Jamin P. Still
“For as long as I can remember, I have been drawn to illustrations and images related to stories. They have been the primary influence in developing my imagination. As a child, I drew and painted many of these types of images, and continued to pursue art in general through high school and college. I attended Wichita State University where I earned a degree in art history, painting, and English literature.
Since then, I have focused my efforts on developing story-related imagery. These types of pictures influenced me and I want to, in turn, be able to do that for others. I think the ideas of mystery and wonder in a narrative context are powerful ones, and my goal is to bring the viewer to a place where they can acknowledge mystery and wonder, and ask what the presence of these things in the world means for us.
For a number of years, painting was my sole creative expression. But over time, my desire to write stories to go along with my paintings has grown. I wanted to know what the stories of my paintings were, and so I began to write them down.
Now, I split my time between painting and writing. Painting opens up new story ideas, and writing fleshes those ideas out. I believe both of my mediums strengthen the other, though each can and do stand alone.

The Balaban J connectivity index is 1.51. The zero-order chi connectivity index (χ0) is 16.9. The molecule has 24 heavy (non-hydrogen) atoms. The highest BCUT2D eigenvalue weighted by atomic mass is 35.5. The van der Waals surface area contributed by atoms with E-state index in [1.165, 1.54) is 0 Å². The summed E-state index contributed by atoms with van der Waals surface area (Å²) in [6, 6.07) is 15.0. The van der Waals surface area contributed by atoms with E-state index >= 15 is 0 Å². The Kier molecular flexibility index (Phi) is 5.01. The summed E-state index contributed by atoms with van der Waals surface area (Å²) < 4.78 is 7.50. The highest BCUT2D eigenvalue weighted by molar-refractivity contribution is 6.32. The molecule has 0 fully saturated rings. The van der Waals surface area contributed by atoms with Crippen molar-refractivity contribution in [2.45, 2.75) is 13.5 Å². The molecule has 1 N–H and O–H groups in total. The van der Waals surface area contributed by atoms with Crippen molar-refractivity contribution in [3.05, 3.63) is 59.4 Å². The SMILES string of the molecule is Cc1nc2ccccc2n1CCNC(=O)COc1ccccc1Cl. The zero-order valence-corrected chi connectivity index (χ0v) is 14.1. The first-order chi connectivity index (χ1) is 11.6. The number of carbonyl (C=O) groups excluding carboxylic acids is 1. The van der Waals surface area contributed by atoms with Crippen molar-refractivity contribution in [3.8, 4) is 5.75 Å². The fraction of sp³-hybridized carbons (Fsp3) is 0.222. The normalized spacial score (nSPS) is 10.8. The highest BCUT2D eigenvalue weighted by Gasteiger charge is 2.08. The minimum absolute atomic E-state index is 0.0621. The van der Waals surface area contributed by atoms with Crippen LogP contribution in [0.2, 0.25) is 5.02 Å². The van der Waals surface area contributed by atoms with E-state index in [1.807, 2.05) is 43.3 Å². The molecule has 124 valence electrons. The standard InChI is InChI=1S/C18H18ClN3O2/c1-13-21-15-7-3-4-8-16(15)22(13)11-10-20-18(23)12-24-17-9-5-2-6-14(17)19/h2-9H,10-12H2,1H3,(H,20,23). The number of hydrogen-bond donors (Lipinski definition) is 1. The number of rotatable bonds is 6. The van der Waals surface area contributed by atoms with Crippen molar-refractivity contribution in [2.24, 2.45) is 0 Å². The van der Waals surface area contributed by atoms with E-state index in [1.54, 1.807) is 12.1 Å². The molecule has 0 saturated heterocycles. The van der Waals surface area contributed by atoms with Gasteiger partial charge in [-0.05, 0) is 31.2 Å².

Ultimately, my desire is for the viewer and reader to engage with mystery and wonder. I want them to see it in my creative work, and hopefully, in turn, to see the mystery and wonder in our world with fresh eyes.”
Jamin Still has enjoyed stories and paintings since he was small. They worked in his heart and mind and kindled his imagination.
As a child Jamin drew and wrote and dreamed and that never really went away.
He went on to study painting, literature, and writing in college, and now he paints and writes for a living. His paintings are the inspiration for his stories, which take place in the world of Hibaria. His most recent book is The Master of Tides. It is the sequel to his 2020 collection of short stories, Tales of Hibaria: The Awakening.
He lives in a little stone house with his wife and three young children in Wichita, Kansas.